What’s not in it is almost as important as what is. Presidents usually use their inaugural addresses to talk about their own election. To talk about themselves. They use false humility. Basically, “I’m so humbled that you think I’m so great!” But there’s nothing like that here. Abraham Lincoln was a genuinely humble man. Which, sad to say, probably means he couldn’t possibly be elected today.
Abraham Lincoln was what Jim Collins calls a “Level 5 Leader”. He combined deep humility with unshakeable strength of will. People frequently misread him. They thought this quiet, peaceful, self-effacing man must also be a weak man. They would soon learn how mistaken they were.
His humility comes through as we get into the speech. He says that neither side, North or South expected things to go the way they had gone in this war. In other words, there is a limit to human intelligence and human control, even his own. He says both sides read the same Bible and pray to the same God. He says it seems strange for the South to expect God’s assistance in “wringing their bread from the sweat of other men’s faces”. In other words, from slaves’ faces. It’s a scriptural reference. The Bible says, “By the sweat of your [own] brow, you will eat your food” (Genesis 3:19). So he is saying the South is wrong in the way they read the Bible.
But then he quickly adds another scripture: “Judge not that ye be not judged” (Matthew 7:1). Lincoln had that wonderful combination of humility and strength. He could make strong moral judgments without being judgmental. He said on one occasion, “If slavery is not wrong, nothing is wrong.” But he also said, “I have no prejudice against the southern people. They are just what we would be in their situation.” So, in other words, there is no room for northern arrogance. There is no reason to demonize the other side.
Abraham Lincoln shows us that moral clarity does not require moral superiority. And do we ever need that today!
And finally the phrase for which this speech is best remembered:
With malice toward none, with charity for all, with firmness in the right as God gives us to see the right, let us strive on to finish the work we are in, to bind up the nation’s wounds, to care for him who shall have borne the battle and for his widow and orphans . . .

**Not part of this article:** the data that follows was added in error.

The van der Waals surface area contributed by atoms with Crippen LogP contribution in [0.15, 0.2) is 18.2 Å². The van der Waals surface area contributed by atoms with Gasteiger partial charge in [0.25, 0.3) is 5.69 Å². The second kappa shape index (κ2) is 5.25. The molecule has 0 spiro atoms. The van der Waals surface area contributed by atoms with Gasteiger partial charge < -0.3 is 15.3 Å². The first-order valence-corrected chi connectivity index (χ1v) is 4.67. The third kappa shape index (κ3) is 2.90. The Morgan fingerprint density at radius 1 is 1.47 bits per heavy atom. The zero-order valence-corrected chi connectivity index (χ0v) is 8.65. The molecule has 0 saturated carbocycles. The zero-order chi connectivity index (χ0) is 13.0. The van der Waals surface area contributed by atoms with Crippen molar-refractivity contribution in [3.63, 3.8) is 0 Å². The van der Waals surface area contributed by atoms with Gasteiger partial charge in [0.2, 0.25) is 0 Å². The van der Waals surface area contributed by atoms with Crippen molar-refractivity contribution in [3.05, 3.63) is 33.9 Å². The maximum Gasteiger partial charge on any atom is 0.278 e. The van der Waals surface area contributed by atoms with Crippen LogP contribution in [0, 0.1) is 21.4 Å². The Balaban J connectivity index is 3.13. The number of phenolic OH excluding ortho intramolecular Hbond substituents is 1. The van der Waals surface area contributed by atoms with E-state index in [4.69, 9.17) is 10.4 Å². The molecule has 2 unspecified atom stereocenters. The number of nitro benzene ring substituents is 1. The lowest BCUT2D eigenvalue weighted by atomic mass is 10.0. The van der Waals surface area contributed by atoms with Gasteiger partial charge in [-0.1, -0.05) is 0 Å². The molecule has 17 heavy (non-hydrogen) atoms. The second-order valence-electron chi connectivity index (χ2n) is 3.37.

Those words no longer shock us as they must have shocked those who first heard them. The war wasn’t even over. The enemy had not surrendered. The enemy was still doing everything they could every chance they got to kill and maim Union soldiers. And now their Commander in Chief is starting to sound like Jesus? Loving the enemy? Caring for those who had been left wounded and widowed and orphaned, even in the South? They must have thought he had lost his mind!
The spokesman for Jesus back then was a preacher named Henry Ward Beecher. He was as highly respected in his day as Billy Graham is in ours. People of faith would be more likely to listen to him than to their infidel president. Here’s what Henry Ward Beecher was saying about the Confederacy:
[I look forward to the day] when these most accursed and detested of all criminals [are] caught up in black clouds full of voices of vengeance and lurid with punishment [and] plunged downward forever in endless retribution.
“Endless retribution”. That sounded a lot better to people in the North than “malice toward none”.
Abraham Lincoln never had the chance to make “malice toward none” and “charity for all” the official policy to heal a war-torn nation. To “bind up the nation’s wounds”. Here is the only existing photograph taken at the Second Inaugural Address. President Lincoln is circled near the bottom. He is speaking. And near the top and to the left there is a circle drawn around a man named John Wilkes Booth.
This picture was taken on March 4, 1865. On April 14, 1865, Good Friday, Abraham Lincoln was shot in the back of his head. The next morning he died, and “malice toward none” and “charity for all” died with him. In a sense, because of John Wilkes Booth, the Civil War never ended.
It’s time for it to end. 150 years is long enough. It’s time for peace to come to our world that has never ever really known a lasting peace. It’s time for people who have been sworn enemies so long they have forgotten what they were fighting over, to be reconciled and become friends.
Our only president who never joined a church knew better than cradle roll members the only way this can happen. Not with “endless retribution”, but with the Great Commandment. Loving God with heart, soul, and mind. And loving neighbor as self.
Dear God, we pray for the peace that comes only from you — in our nation, in our world, in our hearts. Thank you for the example of Abraham Lincoln, an ordinary man in whom you were mightily at work. Draw us closer to you, through our suffering and through our questioning. Because the closer we come to you, the closer we will come to loving as Jesus loved. In His name, Amen.